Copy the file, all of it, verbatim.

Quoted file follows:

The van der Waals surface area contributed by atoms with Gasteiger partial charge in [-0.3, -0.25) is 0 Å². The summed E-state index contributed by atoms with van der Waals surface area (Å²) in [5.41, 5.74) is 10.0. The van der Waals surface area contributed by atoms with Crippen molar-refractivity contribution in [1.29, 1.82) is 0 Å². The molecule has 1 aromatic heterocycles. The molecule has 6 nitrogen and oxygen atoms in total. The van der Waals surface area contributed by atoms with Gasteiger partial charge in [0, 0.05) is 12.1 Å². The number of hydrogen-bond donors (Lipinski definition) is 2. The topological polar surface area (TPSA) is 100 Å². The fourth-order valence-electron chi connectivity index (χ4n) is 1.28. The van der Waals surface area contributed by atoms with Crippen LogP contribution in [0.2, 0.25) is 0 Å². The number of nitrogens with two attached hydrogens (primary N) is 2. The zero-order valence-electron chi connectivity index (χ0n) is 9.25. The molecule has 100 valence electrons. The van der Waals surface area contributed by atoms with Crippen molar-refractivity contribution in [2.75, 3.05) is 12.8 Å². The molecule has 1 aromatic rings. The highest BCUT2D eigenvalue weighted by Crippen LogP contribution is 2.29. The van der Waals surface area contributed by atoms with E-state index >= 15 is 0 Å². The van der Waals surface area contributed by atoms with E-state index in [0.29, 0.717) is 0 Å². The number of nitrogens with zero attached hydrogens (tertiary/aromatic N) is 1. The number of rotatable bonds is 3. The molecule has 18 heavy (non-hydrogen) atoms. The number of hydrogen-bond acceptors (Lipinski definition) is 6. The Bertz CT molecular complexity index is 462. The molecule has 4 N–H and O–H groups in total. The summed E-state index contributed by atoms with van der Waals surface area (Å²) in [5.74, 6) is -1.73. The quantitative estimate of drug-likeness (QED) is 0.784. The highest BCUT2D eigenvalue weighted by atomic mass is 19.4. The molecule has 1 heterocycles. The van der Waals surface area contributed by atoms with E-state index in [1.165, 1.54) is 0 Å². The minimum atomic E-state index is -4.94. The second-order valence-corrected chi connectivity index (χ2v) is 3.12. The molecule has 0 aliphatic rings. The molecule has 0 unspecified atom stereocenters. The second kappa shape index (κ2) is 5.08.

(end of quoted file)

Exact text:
The van der Waals surface area contributed by atoms with Gasteiger partial charge in [-0.3, -0.25) is 0 Å². The summed E-state index contributed by atoms with van der Waals surface area (Å²) in [5.41, 5.74) is 10.0. The van der Waals surface area contributed by atoms with Crippen molar-refractivity contribution in [1.29, 1.82) is 0 Å². The molecule has 1 aromatic heterocycles. The molecule has 6 nitrogen and oxygen atoms in total. The van der Waals surface area contributed by atoms with Gasteiger partial charge in [0, 0.05) is 12.1 Å². The number of hydrogen-bond donors (Lipinski definition) is 2. The topological polar surface area (TPSA) is 100 Å². The fourth-order valence-electron chi connectivity index (χ4n) is 1.28. The van der Waals surface area contributed by atoms with Crippen LogP contribution in [0.2, 0.25) is 0 Å². The number of nitrogens with two attached hydrogens (primary N) is 2. The zero-order valence-electron chi connectivity index (χ0n) is 9.25. The molecule has 100 valence electrons. The van der Waals surface area contributed by atoms with Crippen molar-refractivity contribution in [2.75, 3.05) is 12.8 Å². The molecule has 1 aromatic rings. The highest BCUT2D eigenvalue weighted by Crippen LogP contribution is 2.29. The van der Waals surface area contributed by atoms with E-state index >= 15 is 0 Å². The van der Waals surface area contributed by atoms with E-state index in [0.29, 0.717) is 0 Å². The number of nitrogens with zero attached hydrogens (tertiary/aromatic N) is 1. The number of rotatable bonds is 3. The molecule has 18 heavy (non-hydrogen) atoms. The number of hydrogen-bond acceptors (Lipinski definition) is 6. The Bertz CT molecular complexity index is 462. The molecule has 4 N–H and O–H groups in total. The summed E-state index contributed by atoms with van der Waals surface area (Å²) in [5.74, 6) is -1.73. The quantitative estimate of drug-likeness (QED) is 0.784. The highest BCUT2D eigenvalue weighted by atomic mass is 19.4. The molecule has 1 heterocycles. The van der Waals surface area contributed by atoms with E-state index in [1.165, 1.54) is 0 Å². The minimum atomic E-state index is -4.94. The second-order valence-corrected chi connectivity index (χ2v) is 3.12. The molecule has 0 aliphatic rings. The molecule has 0 unspecified atom stereocenters. The second kappa shape index (κ2) is 5.08.